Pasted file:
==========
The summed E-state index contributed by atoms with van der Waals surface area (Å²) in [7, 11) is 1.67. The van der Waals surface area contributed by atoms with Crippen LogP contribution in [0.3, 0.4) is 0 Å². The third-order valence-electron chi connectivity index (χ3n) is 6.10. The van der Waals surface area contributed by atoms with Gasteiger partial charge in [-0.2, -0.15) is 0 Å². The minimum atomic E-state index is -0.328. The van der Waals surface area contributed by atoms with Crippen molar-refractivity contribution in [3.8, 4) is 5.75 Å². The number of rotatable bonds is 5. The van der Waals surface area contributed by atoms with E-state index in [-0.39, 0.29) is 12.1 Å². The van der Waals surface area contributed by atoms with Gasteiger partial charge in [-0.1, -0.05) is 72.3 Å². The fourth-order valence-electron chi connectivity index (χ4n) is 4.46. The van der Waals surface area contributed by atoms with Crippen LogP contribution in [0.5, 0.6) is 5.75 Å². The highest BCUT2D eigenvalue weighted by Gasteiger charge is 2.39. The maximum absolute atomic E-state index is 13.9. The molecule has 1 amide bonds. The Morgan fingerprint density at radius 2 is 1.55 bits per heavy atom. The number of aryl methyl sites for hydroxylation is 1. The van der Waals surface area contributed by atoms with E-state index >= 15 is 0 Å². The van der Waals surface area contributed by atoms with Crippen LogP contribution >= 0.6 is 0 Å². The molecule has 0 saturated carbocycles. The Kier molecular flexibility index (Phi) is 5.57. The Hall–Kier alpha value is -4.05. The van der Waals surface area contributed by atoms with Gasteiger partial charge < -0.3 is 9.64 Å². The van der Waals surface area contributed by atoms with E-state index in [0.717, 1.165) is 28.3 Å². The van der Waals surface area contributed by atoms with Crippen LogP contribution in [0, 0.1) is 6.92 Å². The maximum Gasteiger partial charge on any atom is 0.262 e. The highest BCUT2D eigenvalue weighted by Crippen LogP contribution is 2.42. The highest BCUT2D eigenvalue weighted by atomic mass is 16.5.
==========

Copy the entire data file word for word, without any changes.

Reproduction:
The summed E-state index contributed by atoms with van der Waals surface area (Å²) in [7, 11) is 1.67. The van der Waals surface area contributed by atoms with Crippen LogP contribution in [0.3, 0.4) is 0 Å². The third-order valence-electron chi connectivity index (χ3n) is 6.10. The van der Waals surface area contributed by atoms with Gasteiger partial charge in [-0.2, -0.15) is 0 Å². The minimum atomic E-state index is -0.328. The van der Waals surface area contributed by atoms with Crippen molar-refractivity contribution in [3.8, 4) is 5.75 Å². The number of rotatable bonds is 5. The van der Waals surface area contributed by atoms with E-state index in [-0.39, 0.29) is 12.1 Å². The van der Waals surface area contributed by atoms with Gasteiger partial charge in [-0.1, -0.05) is 72.3 Å². The fourth-order valence-electron chi connectivity index (χ4n) is 4.46. The van der Waals surface area contributed by atoms with Crippen LogP contribution in [0.5, 0.6) is 5.75 Å². The highest BCUT2D eigenvalue weighted by Gasteiger charge is 2.39. The maximum absolute atomic E-state index is 13.9. The molecule has 1 amide bonds. The Morgan fingerprint density at radius 2 is 1.55 bits per heavy atom. The number of aryl methyl sites for hydroxylation is 1. The van der Waals surface area contributed by atoms with E-state index >= 15 is 0 Å². The van der Waals surface area contributed by atoms with Crippen LogP contribution >= 0.6 is 0 Å². The molecule has 0 saturated carbocycles. The Kier molecular flexibility index (Phi) is 5.57. The Hall–Kier alpha value is -4.05. The van der Waals surface area contributed by atoms with Gasteiger partial charge < -0.3 is 9.64 Å². The van der Waals surface area contributed by atoms with E-state index in [0.717, 1.165) is 28.3 Å². The van der Waals surface area contributed by atoms with Crippen LogP contribution in [0, 0.1) is 6.92 Å². The maximum Gasteiger partial charge on any atom is 0.262 e. The highest BCUT2D eigenvalue weighted by Crippen LogP contribution is 2.42. The highest BCUT2D eigenvalue weighted by atomic mass is 16.5.